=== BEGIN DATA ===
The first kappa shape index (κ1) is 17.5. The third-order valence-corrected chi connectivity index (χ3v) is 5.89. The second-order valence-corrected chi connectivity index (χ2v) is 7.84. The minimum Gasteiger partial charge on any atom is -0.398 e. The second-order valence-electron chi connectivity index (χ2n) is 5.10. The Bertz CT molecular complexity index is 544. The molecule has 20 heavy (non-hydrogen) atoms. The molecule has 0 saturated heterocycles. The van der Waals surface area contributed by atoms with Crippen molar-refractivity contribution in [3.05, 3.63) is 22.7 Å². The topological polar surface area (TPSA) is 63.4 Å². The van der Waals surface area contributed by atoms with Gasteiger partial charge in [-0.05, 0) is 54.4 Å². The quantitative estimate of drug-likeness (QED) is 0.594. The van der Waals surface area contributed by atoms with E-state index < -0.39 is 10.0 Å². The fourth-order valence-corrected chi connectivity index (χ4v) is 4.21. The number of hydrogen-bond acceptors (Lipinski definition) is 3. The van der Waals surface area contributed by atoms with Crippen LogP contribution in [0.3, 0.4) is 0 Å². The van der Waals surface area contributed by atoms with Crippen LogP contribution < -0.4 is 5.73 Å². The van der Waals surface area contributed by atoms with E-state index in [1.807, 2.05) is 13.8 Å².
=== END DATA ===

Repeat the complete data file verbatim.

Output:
The first kappa shape index (κ1) is 17.5. The third-order valence-corrected chi connectivity index (χ3v) is 5.89. The second-order valence-corrected chi connectivity index (χ2v) is 7.84. The minimum Gasteiger partial charge on any atom is -0.398 e. The second-order valence-electron chi connectivity index (χ2n) is 5.10. The Bertz CT molecular complexity index is 544. The molecule has 20 heavy (non-hydrogen) atoms. The molecule has 0 saturated heterocycles. The van der Waals surface area contributed by atoms with Crippen molar-refractivity contribution in [3.05, 3.63) is 22.7 Å². The topological polar surface area (TPSA) is 63.4 Å². The van der Waals surface area contributed by atoms with Gasteiger partial charge in [-0.05, 0) is 54.4 Å². The quantitative estimate of drug-likeness (QED) is 0.594. The van der Waals surface area contributed by atoms with E-state index < -0.39 is 10.0 Å². The fourth-order valence-corrected chi connectivity index (χ4v) is 4.21. The number of hydrogen-bond acceptors (Lipinski definition) is 3. The van der Waals surface area contributed by atoms with Crippen LogP contribution in [0.3, 0.4) is 0 Å². The van der Waals surface area contributed by atoms with Crippen LogP contribution < -0.4 is 5.73 Å². The van der Waals surface area contributed by atoms with E-state index in [1.807, 2.05) is 13.8 Å².